Other Circuits considering this question have reached a similar conclusion: United States v. Lopez-Martinez, 725 F.2d 471, 475 (9th Cir.1984); United States v. Gonzalez, 700 F.2d 196, 201 (5th Cir.1983); United States v. Morales, 577 F.2d 769 (2d Cir.1978); United States v. Restrepo-Granda, 575 F.2d 524, 527 (5th Cir.1978), cert. denied, 439 U.S. 935, 99 S.Ct. 331, 58 L.Ed.2d 332 (1978). Cf. United States v. Jewell, 532 F.2d 697, 698 (9th Cir.) (en banc), cert. denied, 426 U.S. 951, 96 S.Ct. 3173, 49 L.Ed.2d 1188 (1976).
In Lopez-Martinez, supra, the defendant was charged with "knowingly and intentionally" importing and possessing heroin with intent to distribute it. Throughout the trial the defendant maintained that he had not known the contents of the package that he imported, but that he suspected it to be marihuana. He thus could not, the defendant argued, be convicted of knowingly importing or possessing heroin, and requested jury instructions to that effect.
The trial judge, however, instructed the jury that a conviction would be proper if they found that the defendant had knowingly imported and possessed with intent to distribute a controlled substance, even though he may not have known what particular controlled substance it was.
The Ninth Circuit endorsed this instruction and upheld the conviction, citing the principle that "a defendant who has knowledge that he possesses a controlled substance may have the state of mind necessary for conviction even if he does not know which controlled substance he possesses." Lopez-Martinez, supra at 474 (quoting United States v. Jewell, 532 F.2d 697, 698 (9th Cir.) (en banc), cert. denied, 426 U.S. 951, 96 S.Ct. 3173, 49 L.Ed.2d 1188 (1976)).
The Second and Fifth Circuits have adhered to this same principle in two recent decisions. In Gonzalez, supra, the Fifth Circuit stated: "[T]he government is not required to prove that a defendant knew the exact nature of the substance with which he was dealing; it is sufficient that he was aware that he possessed some controlled substance." Gonzalez, 700 F.2d at 200. Similarly, the court in Morales, supra, held: "[T]he law is settled that a defendant need not know the exact nature of a drug in his possession to violate Section 841(a)(1); it is sufficient that he be aware that he possesses some controlled substance." Morales, 577 F.2d at 776. Knowledge that an imported substance is a controlled one satisfied the element of specific intent required under the statute. United States v. Jewell, 532 F.2d 697 (9th Cir.) (en banc), cert. denied, 426 U.S. 951, 96 S.Ct. 3173, 49 L.Ed.2d 1188 (1976). Appellant's contention is thus without merit and the conviction is affirmed.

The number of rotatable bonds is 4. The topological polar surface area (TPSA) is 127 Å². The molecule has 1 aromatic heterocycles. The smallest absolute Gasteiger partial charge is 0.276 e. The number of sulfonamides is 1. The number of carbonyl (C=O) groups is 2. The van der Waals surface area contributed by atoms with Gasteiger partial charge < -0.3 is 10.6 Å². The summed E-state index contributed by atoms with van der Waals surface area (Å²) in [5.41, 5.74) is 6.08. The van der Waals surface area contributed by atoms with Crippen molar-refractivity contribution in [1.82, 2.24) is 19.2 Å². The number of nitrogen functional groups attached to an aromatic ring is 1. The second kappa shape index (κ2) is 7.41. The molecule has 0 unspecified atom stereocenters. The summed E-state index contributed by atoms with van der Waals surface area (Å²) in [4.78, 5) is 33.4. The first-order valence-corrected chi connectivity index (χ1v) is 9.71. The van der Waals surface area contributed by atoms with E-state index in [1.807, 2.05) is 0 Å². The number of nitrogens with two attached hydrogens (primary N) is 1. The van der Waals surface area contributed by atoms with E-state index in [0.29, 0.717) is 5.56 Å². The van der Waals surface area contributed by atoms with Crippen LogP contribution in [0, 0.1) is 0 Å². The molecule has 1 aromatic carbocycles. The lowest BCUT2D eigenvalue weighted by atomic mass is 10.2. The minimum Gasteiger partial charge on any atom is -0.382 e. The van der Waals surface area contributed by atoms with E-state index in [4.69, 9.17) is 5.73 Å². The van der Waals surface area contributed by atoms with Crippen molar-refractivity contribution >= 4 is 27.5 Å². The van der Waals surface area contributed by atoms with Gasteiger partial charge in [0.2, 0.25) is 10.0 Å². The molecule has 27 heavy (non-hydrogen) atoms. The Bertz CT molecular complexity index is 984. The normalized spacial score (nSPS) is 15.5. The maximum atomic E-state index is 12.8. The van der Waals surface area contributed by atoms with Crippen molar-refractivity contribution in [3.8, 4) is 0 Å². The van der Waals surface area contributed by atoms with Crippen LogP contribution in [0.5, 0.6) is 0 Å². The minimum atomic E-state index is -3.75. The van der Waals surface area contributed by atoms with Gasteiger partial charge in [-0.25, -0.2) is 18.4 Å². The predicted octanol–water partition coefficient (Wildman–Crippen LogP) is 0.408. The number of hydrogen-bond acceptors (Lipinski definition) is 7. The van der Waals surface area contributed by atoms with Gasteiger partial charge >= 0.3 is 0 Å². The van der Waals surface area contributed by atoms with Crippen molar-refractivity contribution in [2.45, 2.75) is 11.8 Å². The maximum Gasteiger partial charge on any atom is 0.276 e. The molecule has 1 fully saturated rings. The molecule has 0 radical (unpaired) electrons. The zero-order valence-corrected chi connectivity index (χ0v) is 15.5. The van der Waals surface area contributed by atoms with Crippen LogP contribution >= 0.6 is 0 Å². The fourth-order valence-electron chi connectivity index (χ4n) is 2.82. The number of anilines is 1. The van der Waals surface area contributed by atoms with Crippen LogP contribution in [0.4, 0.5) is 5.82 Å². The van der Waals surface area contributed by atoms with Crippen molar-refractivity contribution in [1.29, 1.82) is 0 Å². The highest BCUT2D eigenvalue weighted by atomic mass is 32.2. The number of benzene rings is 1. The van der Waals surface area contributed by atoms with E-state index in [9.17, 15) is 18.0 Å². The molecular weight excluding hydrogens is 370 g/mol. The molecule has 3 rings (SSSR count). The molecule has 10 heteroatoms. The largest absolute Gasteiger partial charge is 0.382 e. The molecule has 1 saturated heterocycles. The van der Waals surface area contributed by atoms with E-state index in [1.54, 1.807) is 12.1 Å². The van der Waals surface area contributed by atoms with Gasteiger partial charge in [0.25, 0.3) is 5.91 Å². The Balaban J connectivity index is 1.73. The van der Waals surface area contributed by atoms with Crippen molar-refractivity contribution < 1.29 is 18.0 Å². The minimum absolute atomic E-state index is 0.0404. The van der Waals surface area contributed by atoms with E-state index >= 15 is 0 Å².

Of the District of Columbia Circuit, sitting by designation
The Court gave full and comprehensive instructions regarding the essential element of specific intent, but the quoted instruction is the one directly in contention
21 U.S.C. Sec. 841(a)(1) states:
(a) Except as authorized by this subchapter, it shall be unlawful for any person knowingly or intentionally--
(1) to manufacture, distribute, or dispense, ... a controlled substance; ....
Likewise 21 U.S.C. Sec. 952(a) reads:
(a) It shall be unlawful to import into the customs territory of the United States from any place outside therefore (but within the United States), or to import into the United States from any place outside thereof, any controlled substance in schedule I or II of subchapter I of this chapter, or any narcotic drug in schedule III, IV, or V of subchapter I of this chapter, except that....
We leave for another day whether a different result would be reached if different penalties attached to the importation and/or attempted distribution of different substances. Cf. United States v. Lopez-Martinez, 725 F.2d 471, 475 (9th Cir.1984) (fact that penalties attaching to conviction for importing or possessing heroin are different from those for marihuana is immaterial in this context)